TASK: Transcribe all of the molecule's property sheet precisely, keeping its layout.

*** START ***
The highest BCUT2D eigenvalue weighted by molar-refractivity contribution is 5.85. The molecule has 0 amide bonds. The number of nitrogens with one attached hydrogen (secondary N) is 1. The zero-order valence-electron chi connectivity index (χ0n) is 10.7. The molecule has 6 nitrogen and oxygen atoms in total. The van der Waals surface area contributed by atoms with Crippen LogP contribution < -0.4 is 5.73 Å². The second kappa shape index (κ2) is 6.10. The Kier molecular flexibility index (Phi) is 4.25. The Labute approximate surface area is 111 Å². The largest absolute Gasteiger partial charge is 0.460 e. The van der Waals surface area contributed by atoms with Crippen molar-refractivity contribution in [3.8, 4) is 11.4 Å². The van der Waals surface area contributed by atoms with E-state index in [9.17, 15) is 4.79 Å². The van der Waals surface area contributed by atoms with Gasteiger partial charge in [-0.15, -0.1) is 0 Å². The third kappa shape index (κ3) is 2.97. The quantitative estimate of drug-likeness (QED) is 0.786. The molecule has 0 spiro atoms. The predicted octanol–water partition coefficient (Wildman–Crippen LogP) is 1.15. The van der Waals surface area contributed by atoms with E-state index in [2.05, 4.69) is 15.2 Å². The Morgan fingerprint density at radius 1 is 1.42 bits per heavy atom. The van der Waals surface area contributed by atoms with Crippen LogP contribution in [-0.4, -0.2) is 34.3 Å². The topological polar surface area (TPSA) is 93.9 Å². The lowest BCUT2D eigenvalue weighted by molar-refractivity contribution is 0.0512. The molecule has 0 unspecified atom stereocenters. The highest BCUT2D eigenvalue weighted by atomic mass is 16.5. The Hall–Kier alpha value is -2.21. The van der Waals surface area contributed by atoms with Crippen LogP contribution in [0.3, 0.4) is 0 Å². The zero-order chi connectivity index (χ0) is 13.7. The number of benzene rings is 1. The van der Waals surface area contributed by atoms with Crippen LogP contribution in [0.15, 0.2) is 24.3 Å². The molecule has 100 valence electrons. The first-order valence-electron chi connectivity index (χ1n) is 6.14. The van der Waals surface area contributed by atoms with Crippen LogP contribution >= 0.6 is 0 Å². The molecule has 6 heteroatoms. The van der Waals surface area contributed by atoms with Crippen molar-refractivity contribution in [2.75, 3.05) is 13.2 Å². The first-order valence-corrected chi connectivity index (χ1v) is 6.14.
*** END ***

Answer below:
The highest BCUT2D eigenvalue weighted by molar-refractivity contribution is 5.85. The molecule has 0 amide bonds. The number of nitrogens with one attached hydrogen (secondary N) is 1. The zero-order valence-electron chi connectivity index (χ0n) is 10.7. The molecule has 6 nitrogen and oxygen atoms in total. The van der Waals surface area contributed by atoms with Crippen LogP contribution < -0.4 is 5.73 Å². The second kappa shape index (κ2) is 6.10. The Kier molecular flexibility index (Phi) is 4.25. The Labute approximate surface area is 111 Å². The largest absolute Gasteiger partial charge is 0.460 e. The van der Waals surface area contributed by atoms with Crippen molar-refractivity contribution in [3.8, 4) is 11.4 Å². The van der Waals surface area contributed by atoms with E-state index in [9.17, 15) is 4.79 Å². The van der Waals surface area contributed by atoms with Gasteiger partial charge in [-0.15, -0.1) is 0 Å². The third kappa shape index (κ3) is 2.97. The quantitative estimate of drug-likeness (QED) is 0.786. The molecule has 0 spiro atoms. The predicted octanol–water partition coefficient (Wildman–Crippen LogP) is 1.15. The van der Waals surface area contributed by atoms with E-state index in [2.05, 4.69) is 15.2 Å². The Morgan fingerprint density at radius 1 is 1.42 bits per heavy atom. The van der Waals surface area contributed by atoms with Crippen LogP contribution in [-0.4, -0.2) is 34.3 Å². The topological polar surface area (TPSA) is 93.9 Å². The lowest BCUT2D eigenvalue weighted by molar-refractivity contribution is 0.0512. The molecule has 0 unspecified atom stereocenters. The highest BCUT2D eigenvalue weighted by atomic mass is 16.5. The Hall–Kier alpha value is -2.21. The van der Waals surface area contributed by atoms with Crippen LogP contribution in [0.3, 0.4) is 0 Å². The zero-order chi connectivity index (χ0) is 13.7. The number of benzene rings is 1. The van der Waals surface area contributed by atoms with Crippen LogP contribution in [0.15, 0.2) is 24.3 Å². The molecule has 100 valence electrons. The first-order valence-electron chi connectivity index (χ1n) is 6.14. The van der Waals surface area contributed by atoms with Crippen LogP contribution >= 0.6 is 0 Å². The molecule has 6 heteroatoms. The van der Waals surface area contributed by atoms with Crippen molar-refractivity contribution in [2.75, 3.05) is 13.2 Å². The first-order valence-corrected chi connectivity index (χ1v) is 6.14.